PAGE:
Package Conventions

Mar 10, 2011 at 11:39 PM

Hi all, we're starting to try and define certain conventions when it comes to creating packages. I started a page to record the various conventions and list proposed conventions. I don't have a lot here yet, but with your help, we'll get more in there.

Mar 11, 2011 at 2:38 PM

This is great stuff. I am glad to see this catching on.

Mar 11, 2011 at 6:07 PM
This is awesome. We should talk about the general stuff that we just now accept as fact for creating packages.

As in I have this product that includes several dlls and integrations to other projects. What is the convention for setting up that package? One package or multiple?

I have a package that has tools. Is that where I put the full application and just the referencing dlls in the lib?

I have a package that is just content. Should I name that differently?

What's a recommended convention for versioning?

Should I delete my old versions?

I am not the package author, but I want to contribute a package. Conventions for that?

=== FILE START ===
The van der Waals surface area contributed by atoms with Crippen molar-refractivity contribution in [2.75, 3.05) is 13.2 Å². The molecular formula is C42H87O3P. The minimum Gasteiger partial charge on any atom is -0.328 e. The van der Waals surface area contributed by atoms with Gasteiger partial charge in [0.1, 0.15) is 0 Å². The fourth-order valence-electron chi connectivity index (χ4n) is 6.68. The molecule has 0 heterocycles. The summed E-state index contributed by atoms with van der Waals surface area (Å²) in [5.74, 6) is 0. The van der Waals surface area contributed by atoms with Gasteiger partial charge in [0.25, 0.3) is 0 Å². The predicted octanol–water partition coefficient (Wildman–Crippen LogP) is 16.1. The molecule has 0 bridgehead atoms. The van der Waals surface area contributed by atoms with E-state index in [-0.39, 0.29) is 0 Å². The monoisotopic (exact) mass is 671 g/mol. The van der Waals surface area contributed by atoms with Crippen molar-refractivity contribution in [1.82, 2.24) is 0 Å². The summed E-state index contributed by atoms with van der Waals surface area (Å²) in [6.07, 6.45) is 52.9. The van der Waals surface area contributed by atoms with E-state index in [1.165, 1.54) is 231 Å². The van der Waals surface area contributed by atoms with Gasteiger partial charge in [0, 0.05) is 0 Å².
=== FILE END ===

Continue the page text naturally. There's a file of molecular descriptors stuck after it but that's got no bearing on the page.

What is the difference between an owner and an author?

What is the convention when my package has different libs in different frameworks (i.e. silverlight4 vs net4.0)?
"Be passionate in all you do"

Mar 11, 2011 at 6:18 PM
Following up one of those questions with more - how should I version my package? Should I use the same version as I use for code? When is this not appropriate?
"Be passionate in all you do"

Mar 11, 2011 at 6:46 PM

Great suggestions!

I’ve updated the package conventions page here:

I also updated the Creating a Package page to link to the package conventions page.

One thing I’m trying to figure out is what’s the best way to describe the 2 different type of conventions. Here’s what I wrote:

There are two types of conventions that apply when creating packages. The conventions listed in this page are enforced conventions. These are conventions that are required to follow when building packages. There are also community (or optional) conventions, which are conventions that have been formed by the community which make it easier for others to understand what your package is all about and make use of it immediately. We’ve just started documenting those package conventions and will continue to update them as new ones appear.

If you have better terms to use, please let me know. The point I was getting across is that when creating packages, there’s a set of conventions that NuGet will actually do something with. The others are for the benefits of the people using your package.